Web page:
Many humanitarian workers are very committed to their work and take this responsibility very deeply. This is not necessarily a bad thing! However, feeling deeply committed and responsible can contribute to the process of vicarious trauma. It can lead to very high (and sometimes unrealistic) expectations of yourself and others, and for the results you want to see from your work. For example, you may take it personally when your work or the work of your organization doesn’t have the impact you want. Ironically, your sense of commitment and responsibility can eventually contribute to you feeling burdened, overwhelmed, and hopeless in the face of great need and suffering. It can also lead you to extend yourself beyond what is reasonable for your own well-being or the best long-term interests of beneficiaries.
Your commitment and sense of responsibility can lead to high expectations and eventually contribute to your feeling burdened, overwhelmed, and perhaps hopeless.
- How does your sense of commitment and responsibility to your work help you?
- Are there ways in which your sense of commitment and responsibility to your work might hurt you? How?
Over time, vicarious trauma leads to changes in your own psychological and spiritual well-being.
Vicarious trauma is the result of opening up your heart and mind to the worst in human experience – natural and human-made disasters, and human cruelty. When you witness the suffering of people you care about and feel responsible to help, over time this can change the way that you see yourself, the world, and what matters to you. These challenges can change your spirituality (your deepest sense of meaning and purpose, hope and faith).
A key component of vicarious trauma is changes in spirituality. Not all of the spiritual changes that come from humanitarian work are negative! Many humanitarian workers feel they have grown and matured as the result of things they have seen and experienced. You may feel you gain a broader and more balanced perspective on life and end up better able to understand and empathize with others.
However, witnessing disasters, violence, and suffering can challenge your spirituality in less positive ways. You can come to question your deepest beliefs about the way life and the universe work, and the existence and nature of meaning and hope. Humanitarian workers often use the phrase “existential angst” to refer to their sense that they are constantly being pushed out of their comfort zone and forced to question the meaning of events, and their own and others’ actions and reactions.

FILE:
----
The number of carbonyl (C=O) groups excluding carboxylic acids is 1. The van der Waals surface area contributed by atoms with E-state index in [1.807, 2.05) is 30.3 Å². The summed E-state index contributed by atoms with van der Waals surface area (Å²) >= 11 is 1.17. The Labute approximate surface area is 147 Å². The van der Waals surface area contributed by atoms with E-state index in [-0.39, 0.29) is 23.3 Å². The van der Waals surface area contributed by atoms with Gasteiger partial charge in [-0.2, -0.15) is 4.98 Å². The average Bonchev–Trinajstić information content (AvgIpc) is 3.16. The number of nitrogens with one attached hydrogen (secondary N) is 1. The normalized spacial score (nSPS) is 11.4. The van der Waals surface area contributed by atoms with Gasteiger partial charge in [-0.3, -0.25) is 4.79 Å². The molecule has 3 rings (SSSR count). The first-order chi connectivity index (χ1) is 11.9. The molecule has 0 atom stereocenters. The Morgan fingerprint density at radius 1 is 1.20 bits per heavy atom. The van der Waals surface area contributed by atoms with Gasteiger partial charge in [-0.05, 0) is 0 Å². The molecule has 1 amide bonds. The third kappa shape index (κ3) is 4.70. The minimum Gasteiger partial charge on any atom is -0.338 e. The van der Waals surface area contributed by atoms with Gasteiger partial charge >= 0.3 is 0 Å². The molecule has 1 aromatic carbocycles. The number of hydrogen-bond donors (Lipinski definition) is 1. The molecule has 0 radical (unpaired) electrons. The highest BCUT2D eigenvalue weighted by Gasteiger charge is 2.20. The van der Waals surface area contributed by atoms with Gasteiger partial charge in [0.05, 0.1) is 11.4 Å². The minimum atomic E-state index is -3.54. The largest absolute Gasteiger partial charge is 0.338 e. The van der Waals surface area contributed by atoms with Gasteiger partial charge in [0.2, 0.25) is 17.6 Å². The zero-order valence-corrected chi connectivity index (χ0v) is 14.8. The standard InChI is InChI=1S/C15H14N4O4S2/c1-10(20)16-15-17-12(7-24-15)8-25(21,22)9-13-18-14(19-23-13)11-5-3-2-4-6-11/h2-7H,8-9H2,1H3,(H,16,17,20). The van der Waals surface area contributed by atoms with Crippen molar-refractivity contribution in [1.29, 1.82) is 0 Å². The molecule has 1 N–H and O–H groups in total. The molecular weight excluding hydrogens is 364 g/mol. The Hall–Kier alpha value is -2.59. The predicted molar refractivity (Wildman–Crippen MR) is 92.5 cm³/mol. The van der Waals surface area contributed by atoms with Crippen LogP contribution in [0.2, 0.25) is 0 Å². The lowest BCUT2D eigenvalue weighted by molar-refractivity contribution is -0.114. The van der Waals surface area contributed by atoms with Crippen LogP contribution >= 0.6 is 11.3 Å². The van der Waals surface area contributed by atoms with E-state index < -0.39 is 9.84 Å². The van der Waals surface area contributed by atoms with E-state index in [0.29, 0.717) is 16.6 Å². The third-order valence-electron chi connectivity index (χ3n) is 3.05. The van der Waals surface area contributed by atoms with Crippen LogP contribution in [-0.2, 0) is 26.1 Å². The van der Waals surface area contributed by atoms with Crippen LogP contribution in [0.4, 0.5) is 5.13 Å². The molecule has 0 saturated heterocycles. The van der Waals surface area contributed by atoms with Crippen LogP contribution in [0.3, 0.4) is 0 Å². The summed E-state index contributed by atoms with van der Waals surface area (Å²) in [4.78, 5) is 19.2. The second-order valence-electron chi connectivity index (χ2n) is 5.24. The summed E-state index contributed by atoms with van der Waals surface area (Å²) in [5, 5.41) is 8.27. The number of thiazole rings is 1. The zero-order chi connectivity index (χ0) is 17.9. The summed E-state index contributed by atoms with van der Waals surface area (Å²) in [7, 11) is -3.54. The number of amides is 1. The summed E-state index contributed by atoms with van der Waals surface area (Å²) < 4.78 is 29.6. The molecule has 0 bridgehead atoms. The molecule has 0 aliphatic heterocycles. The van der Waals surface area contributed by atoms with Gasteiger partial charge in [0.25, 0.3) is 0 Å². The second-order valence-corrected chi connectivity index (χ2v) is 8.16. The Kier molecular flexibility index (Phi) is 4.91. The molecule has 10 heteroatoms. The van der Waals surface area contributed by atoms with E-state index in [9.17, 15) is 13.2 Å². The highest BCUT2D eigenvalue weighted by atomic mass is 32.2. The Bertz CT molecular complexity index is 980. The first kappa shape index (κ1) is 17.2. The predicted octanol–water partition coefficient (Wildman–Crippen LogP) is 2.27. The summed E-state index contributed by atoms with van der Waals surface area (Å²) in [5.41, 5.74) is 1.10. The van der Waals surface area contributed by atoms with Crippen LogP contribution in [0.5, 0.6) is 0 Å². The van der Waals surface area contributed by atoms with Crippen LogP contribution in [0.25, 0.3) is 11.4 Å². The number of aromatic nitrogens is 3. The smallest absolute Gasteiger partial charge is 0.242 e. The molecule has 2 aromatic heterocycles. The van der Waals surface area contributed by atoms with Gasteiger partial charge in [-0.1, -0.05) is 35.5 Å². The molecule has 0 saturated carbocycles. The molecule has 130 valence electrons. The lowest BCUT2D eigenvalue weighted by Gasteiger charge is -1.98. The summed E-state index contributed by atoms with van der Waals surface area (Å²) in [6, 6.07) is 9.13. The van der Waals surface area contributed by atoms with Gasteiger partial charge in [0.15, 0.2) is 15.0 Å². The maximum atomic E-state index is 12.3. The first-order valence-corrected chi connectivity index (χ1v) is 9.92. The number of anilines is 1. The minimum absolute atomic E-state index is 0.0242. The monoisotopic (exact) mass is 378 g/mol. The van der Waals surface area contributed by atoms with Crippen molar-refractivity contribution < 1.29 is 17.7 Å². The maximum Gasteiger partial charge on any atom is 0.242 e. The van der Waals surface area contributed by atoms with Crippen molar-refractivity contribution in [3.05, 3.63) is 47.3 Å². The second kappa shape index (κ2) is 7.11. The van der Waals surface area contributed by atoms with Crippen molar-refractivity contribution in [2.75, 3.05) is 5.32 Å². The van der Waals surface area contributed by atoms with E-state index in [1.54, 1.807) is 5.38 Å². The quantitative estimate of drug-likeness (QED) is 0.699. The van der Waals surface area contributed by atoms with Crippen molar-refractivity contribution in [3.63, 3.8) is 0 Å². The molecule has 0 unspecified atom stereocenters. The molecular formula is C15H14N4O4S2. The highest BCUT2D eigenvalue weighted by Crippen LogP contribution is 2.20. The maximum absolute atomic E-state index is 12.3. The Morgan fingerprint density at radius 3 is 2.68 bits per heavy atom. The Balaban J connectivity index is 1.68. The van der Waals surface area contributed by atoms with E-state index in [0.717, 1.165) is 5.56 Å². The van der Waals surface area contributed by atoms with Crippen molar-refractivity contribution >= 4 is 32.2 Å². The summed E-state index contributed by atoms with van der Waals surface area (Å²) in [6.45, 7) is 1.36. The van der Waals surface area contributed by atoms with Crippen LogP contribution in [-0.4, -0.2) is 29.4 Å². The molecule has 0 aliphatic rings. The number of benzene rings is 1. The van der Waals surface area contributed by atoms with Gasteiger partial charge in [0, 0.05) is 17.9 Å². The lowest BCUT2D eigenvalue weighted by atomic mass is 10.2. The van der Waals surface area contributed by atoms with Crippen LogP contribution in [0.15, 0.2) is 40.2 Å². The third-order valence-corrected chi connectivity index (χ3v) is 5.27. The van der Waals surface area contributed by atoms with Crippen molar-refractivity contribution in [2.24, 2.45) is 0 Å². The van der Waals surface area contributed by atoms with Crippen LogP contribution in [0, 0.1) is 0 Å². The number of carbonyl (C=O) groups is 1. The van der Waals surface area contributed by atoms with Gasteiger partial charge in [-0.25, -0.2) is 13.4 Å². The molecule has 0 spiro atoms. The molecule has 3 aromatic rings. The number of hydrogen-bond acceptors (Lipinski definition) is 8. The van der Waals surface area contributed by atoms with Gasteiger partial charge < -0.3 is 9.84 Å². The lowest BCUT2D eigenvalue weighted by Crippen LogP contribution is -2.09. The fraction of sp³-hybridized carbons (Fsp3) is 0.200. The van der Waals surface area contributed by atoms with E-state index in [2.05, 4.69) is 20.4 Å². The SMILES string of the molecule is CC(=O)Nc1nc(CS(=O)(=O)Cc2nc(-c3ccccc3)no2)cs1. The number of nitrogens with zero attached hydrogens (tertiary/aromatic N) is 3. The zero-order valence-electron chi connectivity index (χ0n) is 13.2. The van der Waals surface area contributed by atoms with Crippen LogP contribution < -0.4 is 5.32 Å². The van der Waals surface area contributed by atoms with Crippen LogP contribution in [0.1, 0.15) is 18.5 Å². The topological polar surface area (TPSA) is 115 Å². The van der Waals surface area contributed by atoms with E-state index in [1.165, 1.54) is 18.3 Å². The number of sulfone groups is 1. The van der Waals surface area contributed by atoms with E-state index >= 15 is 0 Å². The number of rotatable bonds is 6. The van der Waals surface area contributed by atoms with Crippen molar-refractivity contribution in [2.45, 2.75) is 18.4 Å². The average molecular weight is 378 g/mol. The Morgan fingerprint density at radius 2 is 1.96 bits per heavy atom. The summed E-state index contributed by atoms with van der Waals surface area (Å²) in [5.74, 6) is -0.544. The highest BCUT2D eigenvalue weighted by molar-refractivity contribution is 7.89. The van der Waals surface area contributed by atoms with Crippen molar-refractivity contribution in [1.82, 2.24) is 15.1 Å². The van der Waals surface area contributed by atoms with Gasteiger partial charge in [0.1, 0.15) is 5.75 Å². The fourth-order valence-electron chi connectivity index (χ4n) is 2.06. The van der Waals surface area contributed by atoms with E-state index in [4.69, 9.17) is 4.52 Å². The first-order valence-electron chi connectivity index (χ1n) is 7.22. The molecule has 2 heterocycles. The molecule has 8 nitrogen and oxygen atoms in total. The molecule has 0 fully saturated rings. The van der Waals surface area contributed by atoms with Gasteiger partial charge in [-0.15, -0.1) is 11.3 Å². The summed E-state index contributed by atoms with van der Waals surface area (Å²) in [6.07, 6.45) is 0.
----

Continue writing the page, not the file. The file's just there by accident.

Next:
A key component of vicarious trauma is changes in spirituality. Vicarious trauma, like experiencing trauma directly, can deeply impact the way you see the world and your deepest sense of meaning and hope.
- What are two ways you feel your work has had a positive influence on the way you see the world, yourself, or what matters to you (your sense of meaning and purpose, hope and faith)?
- What are two ways you feel your work has had a negative influence on the way you see the world, yourself, or what matters to you (your sense of meaning and purpose, hope and faith)?
So, what should you do about vicarious trauma?
Being impacted by vicarious trauma is a predicable outcome of being in a job that is focused on helping others during or after traumatic experiences. So what can you do about this? Looking at the definition we’ve just discussed, you might be thinking about several options. Should you try to stop caring so much – stop empathizing with people who are hurting? Should you stop feeling committed and responsible? Should you quit your job?
Those are options, but there are better options! Simply understanding more about vicarious trauma is a great first step. This will help you decide what you need in order to best prevent and address your vicarious trauma. Learning to be aware of and address vicarious trauma in an ongoing manner goes a long way toward making sure you don’t burn out or feel crushed by vicarious trauma, or unintentionally harm others because of its effects.
With appropriate tools, humanitarian workers and organizations can better understand, prevent, and address VT. Being beaten down by VT isn’t inevitable, but having to address it constantly is.